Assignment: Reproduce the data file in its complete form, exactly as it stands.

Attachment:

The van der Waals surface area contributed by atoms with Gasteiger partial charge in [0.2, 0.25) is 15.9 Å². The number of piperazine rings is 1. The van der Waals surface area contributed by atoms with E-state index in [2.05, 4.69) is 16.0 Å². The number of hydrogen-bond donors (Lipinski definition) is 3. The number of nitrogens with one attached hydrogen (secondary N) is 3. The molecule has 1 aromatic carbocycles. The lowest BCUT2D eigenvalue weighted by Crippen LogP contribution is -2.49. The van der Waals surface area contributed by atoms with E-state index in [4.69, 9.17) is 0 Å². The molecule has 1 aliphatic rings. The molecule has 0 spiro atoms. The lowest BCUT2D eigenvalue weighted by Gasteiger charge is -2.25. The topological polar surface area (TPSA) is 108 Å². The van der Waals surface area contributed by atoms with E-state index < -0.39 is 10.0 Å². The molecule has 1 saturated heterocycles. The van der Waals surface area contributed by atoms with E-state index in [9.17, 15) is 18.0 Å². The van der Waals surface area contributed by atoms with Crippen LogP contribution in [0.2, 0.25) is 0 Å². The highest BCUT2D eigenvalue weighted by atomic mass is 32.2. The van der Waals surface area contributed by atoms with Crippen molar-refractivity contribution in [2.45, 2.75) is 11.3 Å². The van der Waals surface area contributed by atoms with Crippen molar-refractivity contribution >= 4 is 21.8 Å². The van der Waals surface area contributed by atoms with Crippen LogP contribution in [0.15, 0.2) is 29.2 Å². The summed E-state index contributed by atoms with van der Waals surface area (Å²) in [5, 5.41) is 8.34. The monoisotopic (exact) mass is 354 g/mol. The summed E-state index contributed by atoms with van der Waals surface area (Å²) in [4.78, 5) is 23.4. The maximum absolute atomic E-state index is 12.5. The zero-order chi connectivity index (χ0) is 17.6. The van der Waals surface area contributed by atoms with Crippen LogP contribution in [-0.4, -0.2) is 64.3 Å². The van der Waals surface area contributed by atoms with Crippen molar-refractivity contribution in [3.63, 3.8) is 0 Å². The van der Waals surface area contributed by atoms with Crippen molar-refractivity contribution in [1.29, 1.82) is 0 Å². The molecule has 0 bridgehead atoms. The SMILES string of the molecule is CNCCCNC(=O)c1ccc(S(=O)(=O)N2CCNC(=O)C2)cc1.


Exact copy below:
The van der Waals surface area contributed by atoms with Gasteiger partial charge in [0.2, 0.25) is 15.9 Å². The number of piperazine rings is 1. The van der Waals surface area contributed by atoms with E-state index in [2.05, 4.69) is 16.0 Å². The number of hydrogen-bond donors (Lipinski definition) is 3. The number of nitrogens with one attached hydrogen (secondary N) is 3. The molecule has 1 aromatic carbocycles. The lowest BCUT2D eigenvalue weighted by Crippen LogP contribution is -2.49. The van der Waals surface area contributed by atoms with E-state index in [4.69, 9.17) is 0 Å². The molecule has 1 aliphatic rings. The molecule has 0 spiro atoms. The lowest BCUT2D eigenvalue weighted by Gasteiger charge is -2.25. The topological polar surface area (TPSA) is 108 Å². The van der Waals surface area contributed by atoms with E-state index < -0.39 is 10.0 Å². The molecule has 1 saturated heterocycles. The van der Waals surface area contributed by atoms with E-state index in [9.17, 15) is 18.0 Å². The van der Waals surface area contributed by atoms with Crippen LogP contribution in [0.2, 0.25) is 0 Å². The highest BCUT2D eigenvalue weighted by atomic mass is 32.2. The van der Waals surface area contributed by atoms with Crippen molar-refractivity contribution in [2.45, 2.75) is 11.3 Å². The van der Waals surface area contributed by atoms with Crippen molar-refractivity contribution >= 4 is 21.8 Å². The van der Waals surface area contributed by atoms with Crippen LogP contribution in [0.15, 0.2) is 29.2 Å². The summed E-state index contributed by atoms with van der Waals surface area (Å²) in [5, 5.41) is 8.34. The monoisotopic (exact) mass is 354 g/mol. The summed E-state index contributed by atoms with van der Waals surface area (Å²) in [4.78, 5) is 23.4. The maximum absolute atomic E-state index is 12.5. The zero-order chi connectivity index (χ0) is 17.6. The van der Waals surface area contributed by atoms with Crippen LogP contribution in [-0.4, -0.2) is 64.3 Å². The van der Waals surface area contributed by atoms with Crippen molar-refractivity contribution in [3.63, 3.8) is 0 Å². The van der Waals surface area contributed by atoms with Crippen molar-refractivity contribution in [1.29, 1.82) is 0 Å². The molecule has 0 bridgehead atoms. The SMILES string of the molecule is CNCCCNC(=O)c1ccc(S(=O)(=O)N2CCNC(=O)C2)cc1.